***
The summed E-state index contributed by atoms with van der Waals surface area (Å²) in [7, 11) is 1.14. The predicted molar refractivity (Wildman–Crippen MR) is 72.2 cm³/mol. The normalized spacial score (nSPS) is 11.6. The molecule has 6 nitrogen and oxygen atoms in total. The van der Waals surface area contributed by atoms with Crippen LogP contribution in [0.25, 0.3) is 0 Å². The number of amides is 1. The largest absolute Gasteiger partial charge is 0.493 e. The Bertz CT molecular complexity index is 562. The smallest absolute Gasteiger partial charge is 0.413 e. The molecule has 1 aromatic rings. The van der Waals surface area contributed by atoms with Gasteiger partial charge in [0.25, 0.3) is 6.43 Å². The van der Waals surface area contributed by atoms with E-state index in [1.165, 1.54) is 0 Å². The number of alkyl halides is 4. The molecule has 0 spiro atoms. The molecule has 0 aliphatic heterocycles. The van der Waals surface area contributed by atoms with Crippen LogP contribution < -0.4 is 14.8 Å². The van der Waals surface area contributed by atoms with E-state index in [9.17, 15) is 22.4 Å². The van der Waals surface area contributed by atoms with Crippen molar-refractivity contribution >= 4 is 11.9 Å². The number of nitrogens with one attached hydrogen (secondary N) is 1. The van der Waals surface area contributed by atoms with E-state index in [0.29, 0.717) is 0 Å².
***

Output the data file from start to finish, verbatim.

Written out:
The summed E-state index contributed by atoms with van der Waals surface area (Å²) in [7, 11) is 1.14. The predicted molar refractivity (Wildman–Crippen MR) is 72.2 cm³/mol. The normalized spacial score (nSPS) is 11.6. The molecule has 6 nitrogen and oxygen atoms in total. The van der Waals surface area contributed by atoms with Crippen LogP contribution in [0.25, 0.3) is 0 Å². The number of amides is 1. The largest absolute Gasteiger partial charge is 0.493 e. The Bertz CT molecular complexity index is 562. The smallest absolute Gasteiger partial charge is 0.413 e. The molecule has 1 aromatic rings. The van der Waals surface area contributed by atoms with Gasteiger partial charge in [0.25, 0.3) is 6.43 Å². The van der Waals surface area contributed by atoms with E-state index in [1.165, 1.54) is 0 Å². The number of alkyl halides is 4. The molecule has 0 spiro atoms. The molecule has 0 aliphatic heterocycles. The van der Waals surface area contributed by atoms with Crippen LogP contribution < -0.4 is 14.8 Å². The van der Waals surface area contributed by atoms with E-state index in [9.17, 15) is 22.4 Å². The van der Waals surface area contributed by atoms with Crippen molar-refractivity contribution >= 4 is 11.9 Å². The number of nitrogens with one attached hydrogen (secondary N) is 1. The van der Waals surface area contributed by atoms with E-state index in [0.29, 0.717) is 0 Å².